To be sure, the wants of the individuals to which capitalism was supposed to cater were the wants of the capitalist individual. But in the earlier phase of capitalist development it could legitimately be assumed that these wants coincided to a large extent with genuine human needs, and that the capitalist mode of satisfying them, all its inadequacy and cruelty notwithstanding, was a great improvement over preceding social organizations in which these needs remained so largely unattended to. Thus, while it was never feasible to overcome the theoretical difficulty arising from the fact that the “autonomous” or rational individual, who provided the principal pillar of the bourgeois defense and justifications of capitalism, was never anything but the product of capitalism itself, still the practical significance of this inconsistency was relatively small in the progressive phase of capitalist development. At that time bourgeois rationality was in fact the historically most advanced form of rationality: the preferences, desires, and “values” of the individual operating in the market were in harmony with the requirements of the individual and of society as a whole.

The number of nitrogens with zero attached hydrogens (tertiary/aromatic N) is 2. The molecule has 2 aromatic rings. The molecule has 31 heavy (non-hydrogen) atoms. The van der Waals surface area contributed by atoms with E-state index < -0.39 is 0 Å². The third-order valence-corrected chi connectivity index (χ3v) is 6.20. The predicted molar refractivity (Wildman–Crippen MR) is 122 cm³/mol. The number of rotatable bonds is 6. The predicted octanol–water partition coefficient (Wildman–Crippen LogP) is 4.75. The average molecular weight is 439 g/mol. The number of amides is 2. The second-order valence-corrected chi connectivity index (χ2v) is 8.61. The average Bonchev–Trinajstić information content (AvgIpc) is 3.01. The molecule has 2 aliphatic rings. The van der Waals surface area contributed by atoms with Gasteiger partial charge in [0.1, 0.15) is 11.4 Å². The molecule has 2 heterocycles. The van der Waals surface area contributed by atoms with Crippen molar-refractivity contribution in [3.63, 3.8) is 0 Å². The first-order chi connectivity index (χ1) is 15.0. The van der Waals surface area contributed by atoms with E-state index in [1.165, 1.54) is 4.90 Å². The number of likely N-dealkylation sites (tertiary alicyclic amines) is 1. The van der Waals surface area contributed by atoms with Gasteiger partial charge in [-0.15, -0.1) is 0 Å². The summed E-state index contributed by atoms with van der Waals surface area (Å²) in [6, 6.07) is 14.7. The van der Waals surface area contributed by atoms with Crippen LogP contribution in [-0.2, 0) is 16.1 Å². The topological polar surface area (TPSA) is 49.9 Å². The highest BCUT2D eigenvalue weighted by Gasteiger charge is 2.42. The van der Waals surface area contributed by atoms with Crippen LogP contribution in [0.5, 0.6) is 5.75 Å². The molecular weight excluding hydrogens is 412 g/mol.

Under such circumstances it was legitimate to assign secondary importance to the complex relations between human wants and human needs. The elementary nature of most people’s wants—for food and clothing, shelter and sanitation, transportation and literacy—justified the assumption of a far-reaching correspondence between wants and needs. Not that the capitalist order and specifically the capitalist enterprise did not mold and direct the wants and preferences of people under competitive capitalism. But the crucially important difference between competitive capitalism of old and its current monopolistic phase is the manner in which human wants and the nature of the goods that serve to satisfy them are determined. Under competitive capitalism, prior to the emergence of the giant corporation and its giant sales effort, the evolution of wants and the development of the commodities which both shaped and satisfied them was an elemental, quasi-natural process propelled by competitive interaction of all capitalist enterprises and by a conscious effort of none. Just as the price ruling in the market was a datum to the individual firm, so were the physical properties of the commodities which it produced and sought to sell. This is quite different in the case of the monopolistic producer. The purpose of his sales effort is no longer merely to promote the sales of commodities the function of which is to satisfy human needs prevailing at any given time. The purpose of his sales effort is to create wants which will generate the demand for his product. The monopolistic producer is thus not only in a position to manipulate the price and the volume of his output, he can also adapt the physical properties of his product to the requirements of his sales effort. The sales effort, in other words, develops from an auxiliary of the production process into an integral, and indeed decisively important part of it. What can be sold is no longer what is produced; on the contrary, what is produced is what it is possible to sell. In such a setting the molding of human wants and the designing of products to satisfy them cease to be a result of the objectified forces of the market and become the outcome of a conscious manipulative effort on the part of a relatively small number of monopolistic corporations.